12 Sep Merchant Mariners’ Memorial at Battery Park

This sculpture at NYC’s Battery Park is a hauntingly powerful depiction of sailors drowning after a Nazi U-Boat attacked their American merchant ship during World War II.

Demonstrating that reality is more powerful than fiction, the bronze sculpture was inspired by an actual photograph taken by the German attackers as the American marines clung to their sinking vessel. “Left to the perils of the sea, the survivors later perished,” reads the plaque.

Located offshore from the north end of New York City’s Battery Park near Pier A, the monument stands on a rebuilt stone breakwater in the harbor.

Bronzed Realism

An unsettling realism captivates the viewer. The sculpture seems neither still nor silent, because the prow of the boat sticks out of the water at a sickening angle. Atop the boat are three figures: One, a man on his knees, appears dazed, frozen by hopelessness; the second, a man standing in a near-crouch position, yells for help through cupped hands; the third is sprawled out along the edge of the sinking ship, reaching down toward the water.

At first, the viewer can’t tell what he is reaching for, but then a shocking image appears after a wave curls away from the pier… It’s a man overboard, reaching up for the other man’s hand. Only his head and arm can be seen above water.

The viewer must look very closely to see – with a sinking heart – that there is a fraction of space between the two man’s hands. They cannot touch. They cannot be saved. The next wave submerges the drowning man’s head.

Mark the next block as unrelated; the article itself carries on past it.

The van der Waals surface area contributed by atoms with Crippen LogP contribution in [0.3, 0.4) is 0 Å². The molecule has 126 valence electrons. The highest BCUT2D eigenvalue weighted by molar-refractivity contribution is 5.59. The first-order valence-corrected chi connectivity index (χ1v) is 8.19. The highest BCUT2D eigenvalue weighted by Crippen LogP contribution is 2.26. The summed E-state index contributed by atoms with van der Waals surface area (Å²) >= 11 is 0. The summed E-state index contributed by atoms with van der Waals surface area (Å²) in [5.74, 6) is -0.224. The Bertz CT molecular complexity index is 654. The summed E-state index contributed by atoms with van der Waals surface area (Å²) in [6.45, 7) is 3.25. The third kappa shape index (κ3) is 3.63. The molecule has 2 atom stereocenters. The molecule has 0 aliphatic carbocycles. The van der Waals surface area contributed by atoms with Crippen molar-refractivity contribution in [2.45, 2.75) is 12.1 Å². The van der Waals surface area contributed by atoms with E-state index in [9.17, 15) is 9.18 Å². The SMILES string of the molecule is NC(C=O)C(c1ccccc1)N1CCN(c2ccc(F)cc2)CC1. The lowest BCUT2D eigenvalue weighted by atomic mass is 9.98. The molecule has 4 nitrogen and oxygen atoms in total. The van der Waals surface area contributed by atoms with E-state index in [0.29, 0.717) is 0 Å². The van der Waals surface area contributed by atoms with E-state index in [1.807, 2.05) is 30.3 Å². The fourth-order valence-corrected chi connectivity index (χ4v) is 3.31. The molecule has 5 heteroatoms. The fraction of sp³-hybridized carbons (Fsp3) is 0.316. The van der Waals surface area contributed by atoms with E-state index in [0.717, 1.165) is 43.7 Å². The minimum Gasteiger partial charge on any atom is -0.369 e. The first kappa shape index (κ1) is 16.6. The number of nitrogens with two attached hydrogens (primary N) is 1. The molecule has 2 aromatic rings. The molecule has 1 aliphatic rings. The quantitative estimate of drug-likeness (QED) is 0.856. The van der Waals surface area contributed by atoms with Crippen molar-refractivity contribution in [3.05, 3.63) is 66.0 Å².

Honoring All Merchant Mariners

Though specific in its imagery, the monument honors the thousands of merchant mariners who have died at sea throughout our nation’s history. “This memorial serves as a marker for America’s merchant marines resting in the unmarked ocean depths,” reads its plaque.

In 1976, the American Merchant Mariners’ Memorial Inc. was commissioned to commemorate the thousands of merchant ships and crews pressed into military service since the Revolutionary War. In World War II alone, an estimated 700 American merchant ships were lost, claiming the lives of 6,600 mariners.

Sculptor Marisol Escobar developed a series of studio sketches from the Nazi photograph, then fashioned a clay model as her winning design proposal for the monument. The work was dedicated on October 8, 1991.

There is so much to see at Battery Park, it is possible to overlook the American Merchant Mariners’ Memorial, which hearkens to an earlier war waged generations ago. But it’s just as powerful as the Ground Zero memorials which characterize New York City today. Both are timeless tributes to human sacrifice in the face of war.

No Comments

Post A Comment